cockfighting Washington State

Law enforcement officials in Washington busted a cockfighting farm that was raising birds for fights in Oregon, Mexico and other locations. (Image: Luis Sinco / Los Angeles Times)

It’s hard to think of a form of gambling that’s more reviled in the United States than animal fighting. Whether it’s dog fighting, cockfighting or another similar event, most Americans are likely to react in disgust when told about these sports. That’s not to say that these contests don’t have their supporters – after all, they wouldn’t exist otherwise – but when those organizing these fights are caught, they don’t get much in the way of public support.

That’s likely to be the case in Washington as well, where state officials raided a farm on suspicion of raising birds for cockfighting. Victor Hugo Gallegos Chavez was arrested recently at his home in Rochester, a town about 70 miles southwest of Seattle, after authorities obtained a search warrant for his property.

Steroid-Filled Birds Shipped to Other Locations

According to documents filed by prosecutors in the case, Chavez and others say that he raised the birds for sale to cockfighting rings in Oregon, Mexico and other locations. Cockfighting is illegal throughout the United States, but is legal in Mexico and some other nations.

A total of 300 chickens – 240 roosters and 60 hens – were seized in the raid and had to be euthanized. The birds were found to have steroids in their systems, which officials said made them unfit for either rehabilitation or consumption.

Raid Result of Extensive Investigation

The raid and arrest came only after a two-year investigation by the Washington State Gambling Commission. Hidden cameras were used to record events at the farm, providing critical evidence for the case. Agents from the Gambling Commission were able to see Chavez tether the birds to barrels and provoke them to fight for up to a minute at a time.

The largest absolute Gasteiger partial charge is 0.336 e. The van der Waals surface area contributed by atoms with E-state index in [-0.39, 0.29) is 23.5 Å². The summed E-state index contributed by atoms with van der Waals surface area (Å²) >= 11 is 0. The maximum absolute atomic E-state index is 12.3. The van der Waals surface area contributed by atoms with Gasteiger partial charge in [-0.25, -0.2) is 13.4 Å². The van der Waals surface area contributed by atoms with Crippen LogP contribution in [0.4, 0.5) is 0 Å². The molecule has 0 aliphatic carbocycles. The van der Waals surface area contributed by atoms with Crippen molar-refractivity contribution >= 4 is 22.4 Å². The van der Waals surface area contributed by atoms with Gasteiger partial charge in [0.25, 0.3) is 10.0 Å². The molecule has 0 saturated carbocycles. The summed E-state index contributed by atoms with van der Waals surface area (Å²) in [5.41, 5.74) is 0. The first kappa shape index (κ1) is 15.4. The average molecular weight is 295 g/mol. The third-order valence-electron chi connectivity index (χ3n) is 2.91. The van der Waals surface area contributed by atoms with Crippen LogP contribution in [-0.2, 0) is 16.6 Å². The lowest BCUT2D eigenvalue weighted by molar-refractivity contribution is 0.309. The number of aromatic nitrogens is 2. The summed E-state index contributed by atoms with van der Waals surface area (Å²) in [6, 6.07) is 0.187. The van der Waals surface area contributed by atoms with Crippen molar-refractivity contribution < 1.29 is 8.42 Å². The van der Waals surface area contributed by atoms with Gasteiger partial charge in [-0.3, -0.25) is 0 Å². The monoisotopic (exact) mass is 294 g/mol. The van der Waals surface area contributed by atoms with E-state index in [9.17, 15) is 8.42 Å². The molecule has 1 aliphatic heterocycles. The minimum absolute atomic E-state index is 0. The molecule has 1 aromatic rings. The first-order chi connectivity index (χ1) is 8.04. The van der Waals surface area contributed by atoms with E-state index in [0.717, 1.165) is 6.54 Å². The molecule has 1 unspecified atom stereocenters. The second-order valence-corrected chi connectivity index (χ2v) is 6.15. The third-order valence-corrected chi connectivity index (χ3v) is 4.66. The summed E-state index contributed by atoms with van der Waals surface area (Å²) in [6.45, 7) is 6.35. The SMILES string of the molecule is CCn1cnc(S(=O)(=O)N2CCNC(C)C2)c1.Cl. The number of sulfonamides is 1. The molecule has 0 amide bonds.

“I have chickens of my own,” said Thurston County Senior Deputy Prosecuting Attorney Joseph Wheeler. “To treat a bird as a toy is something that is not right in the universe.”

In total, Chavez faces 100 counts of animal cruelty. He’ll also be facing one charge for illegal gambling and another for animal fighting. Each is a felony charge that could carry up to five years in jail and a fine of as much as $10,000. Bail was set at $25,000, and charges will be formally filed later this week.

There may be other trouble for Chavez as well. Federal immigration officials may have evidence that he is in the country illegally, which has caused them to put a hold on the case. However, he will still face the charges levied against him before the issue of possible deportation comes up.

This marks at least the second major cockfighting bust made in the United States so far this year. In February, law enforcement officials in New York seized 3,000 birds and arrested 70 people in connection with cockfights being held in Queens.

Cockfighting in the United States

As of 2007, cockfighting is now illegal in all 50 states, as well as the District of Columbia. However, punishments for violating these laws vary: only 33 states (as well as Washington, D.C.) have made cockfighting a felony offense.

It is also illegal in all states to knowingly attend a cockfight, or to bring a minor to such an event. This was made a federal offense earlier this year by the Animal Fighting Spectator Prohibition Act, part of the Farm Bill signed into law in February.

Cockfighting is still legal in several U.S. territories, including Puerto Rico, Guam and the U.S. Virgin Islands.